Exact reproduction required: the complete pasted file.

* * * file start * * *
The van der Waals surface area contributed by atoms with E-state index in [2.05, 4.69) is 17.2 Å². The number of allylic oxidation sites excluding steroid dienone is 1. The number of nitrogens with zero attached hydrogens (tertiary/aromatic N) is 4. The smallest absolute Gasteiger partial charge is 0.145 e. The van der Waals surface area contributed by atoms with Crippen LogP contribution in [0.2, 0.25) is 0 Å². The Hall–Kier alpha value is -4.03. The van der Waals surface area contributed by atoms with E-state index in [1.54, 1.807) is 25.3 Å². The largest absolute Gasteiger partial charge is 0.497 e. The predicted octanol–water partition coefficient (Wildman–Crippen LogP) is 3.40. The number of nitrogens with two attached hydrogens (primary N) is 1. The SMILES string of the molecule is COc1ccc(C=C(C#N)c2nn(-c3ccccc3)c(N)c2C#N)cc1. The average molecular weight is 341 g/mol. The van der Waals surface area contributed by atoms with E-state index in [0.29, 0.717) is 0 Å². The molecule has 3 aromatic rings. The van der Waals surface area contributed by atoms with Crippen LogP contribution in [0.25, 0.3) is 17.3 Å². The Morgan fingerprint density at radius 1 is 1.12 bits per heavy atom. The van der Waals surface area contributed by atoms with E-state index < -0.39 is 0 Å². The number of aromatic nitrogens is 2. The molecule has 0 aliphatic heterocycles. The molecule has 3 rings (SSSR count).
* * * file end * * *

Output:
The van der Waals surface area contributed by atoms with E-state index in [2.05, 4.69) is 17.2 Å². The number of allylic oxidation sites excluding steroid dienone is 1. The number of nitrogens with zero attached hydrogens (tertiary/aromatic N) is 4. The smallest absolute Gasteiger partial charge is 0.145 e. The van der Waals surface area contributed by atoms with Crippen LogP contribution in [0.2, 0.25) is 0 Å². The Hall–Kier alpha value is -4.03. The van der Waals surface area contributed by atoms with E-state index in [1.54, 1.807) is 25.3 Å². The largest absolute Gasteiger partial charge is 0.497 e. The predicted octanol–water partition coefficient (Wildman–Crippen LogP) is 3.40. The number of nitrogens with two attached hydrogens (primary N) is 1. The SMILES string of the molecule is COc1ccc(C=C(C#N)c2nn(-c3ccccc3)c(N)c2C#N)cc1. The average molecular weight is 341 g/mol. The van der Waals surface area contributed by atoms with E-state index in [0.29, 0.717) is 0 Å². The molecule has 3 aromatic rings. The van der Waals surface area contributed by atoms with Crippen LogP contribution in [0.25, 0.3) is 17.3 Å². The Morgan fingerprint density at radius 1 is 1.12 bits per heavy atom. The van der Waals surface area contributed by atoms with E-state index < -0.39 is 0 Å². The number of aromatic nitrogens is 2. The molecule has 0 aliphatic heterocycles. The molecule has 3 rings (SSSR count).